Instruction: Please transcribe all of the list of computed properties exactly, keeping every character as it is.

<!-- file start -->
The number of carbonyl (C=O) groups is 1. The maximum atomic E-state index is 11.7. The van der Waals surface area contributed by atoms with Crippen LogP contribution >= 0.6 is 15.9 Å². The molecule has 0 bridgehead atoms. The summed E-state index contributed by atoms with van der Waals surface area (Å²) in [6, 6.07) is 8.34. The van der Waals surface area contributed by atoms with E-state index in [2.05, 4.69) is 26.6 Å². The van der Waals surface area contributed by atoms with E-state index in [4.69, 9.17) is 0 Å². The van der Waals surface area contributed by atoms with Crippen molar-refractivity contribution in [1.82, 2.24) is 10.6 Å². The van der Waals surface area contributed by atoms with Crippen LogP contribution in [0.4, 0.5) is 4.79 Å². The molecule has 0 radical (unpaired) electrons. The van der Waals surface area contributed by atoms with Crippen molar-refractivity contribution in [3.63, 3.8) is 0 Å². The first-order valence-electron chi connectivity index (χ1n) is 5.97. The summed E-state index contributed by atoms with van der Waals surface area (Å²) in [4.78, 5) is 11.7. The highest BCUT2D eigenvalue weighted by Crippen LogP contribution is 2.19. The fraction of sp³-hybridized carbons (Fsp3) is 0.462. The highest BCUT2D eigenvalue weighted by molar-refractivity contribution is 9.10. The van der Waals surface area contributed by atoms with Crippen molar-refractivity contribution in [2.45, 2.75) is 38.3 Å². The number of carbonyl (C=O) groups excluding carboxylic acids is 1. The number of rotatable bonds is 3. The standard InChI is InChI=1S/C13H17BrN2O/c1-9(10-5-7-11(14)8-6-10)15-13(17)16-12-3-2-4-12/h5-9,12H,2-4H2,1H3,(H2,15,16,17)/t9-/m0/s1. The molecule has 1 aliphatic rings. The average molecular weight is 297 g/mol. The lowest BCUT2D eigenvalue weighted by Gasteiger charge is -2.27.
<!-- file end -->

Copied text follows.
The number of carbonyl (C=O) groups is 1. The maximum atomic E-state index is 11.7. The van der Waals surface area contributed by atoms with Crippen LogP contribution >= 0.6 is 15.9 Å². The molecule has 0 bridgehead atoms. The summed E-state index contributed by atoms with van der Waals surface area (Å²) in [6, 6.07) is 8.34. The van der Waals surface area contributed by atoms with E-state index in [2.05, 4.69) is 26.6 Å². The van der Waals surface area contributed by atoms with E-state index in [4.69, 9.17) is 0 Å². The van der Waals surface area contributed by atoms with Crippen molar-refractivity contribution in [1.82, 2.24) is 10.6 Å². The van der Waals surface area contributed by atoms with Crippen LogP contribution in [0.4, 0.5) is 4.79 Å². The molecule has 0 radical (unpaired) electrons. The van der Waals surface area contributed by atoms with Crippen molar-refractivity contribution in [3.63, 3.8) is 0 Å². The first-order valence-electron chi connectivity index (χ1n) is 5.97. The summed E-state index contributed by atoms with van der Waals surface area (Å²) in [4.78, 5) is 11.7. The highest BCUT2D eigenvalue weighted by Crippen LogP contribution is 2.19. The fraction of sp³-hybridized carbons (Fsp3) is 0.462. The highest BCUT2D eigenvalue weighted by molar-refractivity contribution is 9.10. The van der Waals surface area contributed by atoms with Crippen molar-refractivity contribution in [2.45, 2.75) is 38.3 Å². The number of carbonyl (C=O) groups excluding carboxylic acids is 1. The number of rotatable bonds is 3. The standard InChI is InChI=1S/C13H17BrN2O/c1-9(10-5-7-11(14)8-6-10)15-13(17)16-12-3-2-4-12/h5-9,12H,2-4H2,1H3,(H2,15,16,17)/t9-/m0/s1. The molecule has 1 aliphatic rings. The average molecular weight is 297 g/mol. The lowest BCUT2D eigenvalue weighted by Gasteiger charge is -2.27.